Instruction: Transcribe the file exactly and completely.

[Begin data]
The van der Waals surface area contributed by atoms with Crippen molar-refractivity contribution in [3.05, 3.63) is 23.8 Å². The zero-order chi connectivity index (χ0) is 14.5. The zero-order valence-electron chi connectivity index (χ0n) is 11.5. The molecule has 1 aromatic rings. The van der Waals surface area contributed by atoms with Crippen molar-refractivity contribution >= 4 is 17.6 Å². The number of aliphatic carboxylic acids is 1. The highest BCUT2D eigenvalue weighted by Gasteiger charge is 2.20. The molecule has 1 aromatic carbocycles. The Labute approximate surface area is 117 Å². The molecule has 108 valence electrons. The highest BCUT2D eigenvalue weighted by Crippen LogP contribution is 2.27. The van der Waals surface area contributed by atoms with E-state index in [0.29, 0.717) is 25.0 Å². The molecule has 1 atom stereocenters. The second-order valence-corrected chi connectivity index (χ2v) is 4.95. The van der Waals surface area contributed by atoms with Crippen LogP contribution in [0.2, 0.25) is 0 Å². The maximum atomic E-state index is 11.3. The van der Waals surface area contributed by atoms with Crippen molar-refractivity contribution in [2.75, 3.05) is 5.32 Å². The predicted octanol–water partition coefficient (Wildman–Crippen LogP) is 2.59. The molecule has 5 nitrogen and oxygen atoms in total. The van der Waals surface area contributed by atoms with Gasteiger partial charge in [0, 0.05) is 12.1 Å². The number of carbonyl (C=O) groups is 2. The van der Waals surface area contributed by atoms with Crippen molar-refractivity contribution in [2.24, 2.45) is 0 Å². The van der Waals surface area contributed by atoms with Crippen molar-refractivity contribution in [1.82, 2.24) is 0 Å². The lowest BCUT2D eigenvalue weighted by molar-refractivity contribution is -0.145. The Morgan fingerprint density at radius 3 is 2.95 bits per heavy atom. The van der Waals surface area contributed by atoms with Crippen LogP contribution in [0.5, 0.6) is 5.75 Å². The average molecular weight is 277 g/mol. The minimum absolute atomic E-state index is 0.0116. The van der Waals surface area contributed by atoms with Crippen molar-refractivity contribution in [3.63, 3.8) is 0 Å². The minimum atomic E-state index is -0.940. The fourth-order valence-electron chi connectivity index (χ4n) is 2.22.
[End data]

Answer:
The van der Waals surface area contributed by atoms with Crippen molar-refractivity contribution in [3.05, 3.63) is 23.8 Å². The zero-order chi connectivity index (χ0) is 14.5. The zero-order valence-electron chi connectivity index (χ0n) is 11.5. The molecule has 1 aromatic rings. The van der Waals surface area contributed by atoms with Crippen molar-refractivity contribution >= 4 is 17.6 Å². The number of aliphatic carboxylic acids is 1. The highest BCUT2D eigenvalue weighted by Gasteiger charge is 2.20. The molecule has 1 aromatic carbocycles. The Labute approximate surface area is 117 Å². The molecule has 108 valence electrons. The highest BCUT2D eigenvalue weighted by Crippen LogP contribution is 2.27. The van der Waals surface area contributed by atoms with E-state index in [0.29, 0.717) is 25.0 Å². The molecule has 1 atom stereocenters. The second-order valence-corrected chi connectivity index (χ2v) is 4.95. The van der Waals surface area contributed by atoms with Crippen LogP contribution in [0.2, 0.25) is 0 Å². The maximum atomic E-state index is 11.3. The van der Waals surface area contributed by atoms with Crippen molar-refractivity contribution in [2.75, 3.05) is 5.32 Å². The predicted octanol–water partition coefficient (Wildman–Crippen LogP) is 2.59. The molecule has 5 nitrogen and oxygen atoms in total. The van der Waals surface area contributed by atoms with Gasteiger partial charge in [0, 0.05) is 12.1 Å². The number of carbonyl (C=O) groups is 2. The van der Waals surface area contributed by atoms with Crippen molar-refractivity contribution in [2.24, 2.45) is 0 Å². The van der Waals surface area contributed by atoms with Crippen molar-refractivity contribution in [1.82, 2.24) is 0 Å². The lowest BCUT2D eigenvalue weighted by molar-refractivity contribution is -0.145. The Morgan fingerprint density at radius 3 is 2.95 bits per heavy atom. The van der Waals surface area contributed by atoms with Crippen LogP contribution in [0.5, 0.6) is 5.75 Å². The average molecular weight is 277 g/mol. The minimum absolute atomic E-state index is 0.0116. The van der Waals surface area contributed by atoms with Crippen molar-refractivity contribution in [3.63, 3.8) is 0 Å². The minimum atomic E-state index is -0.940. The fourth-order valence-electron chi connectivity index (χ4n) is 2.22.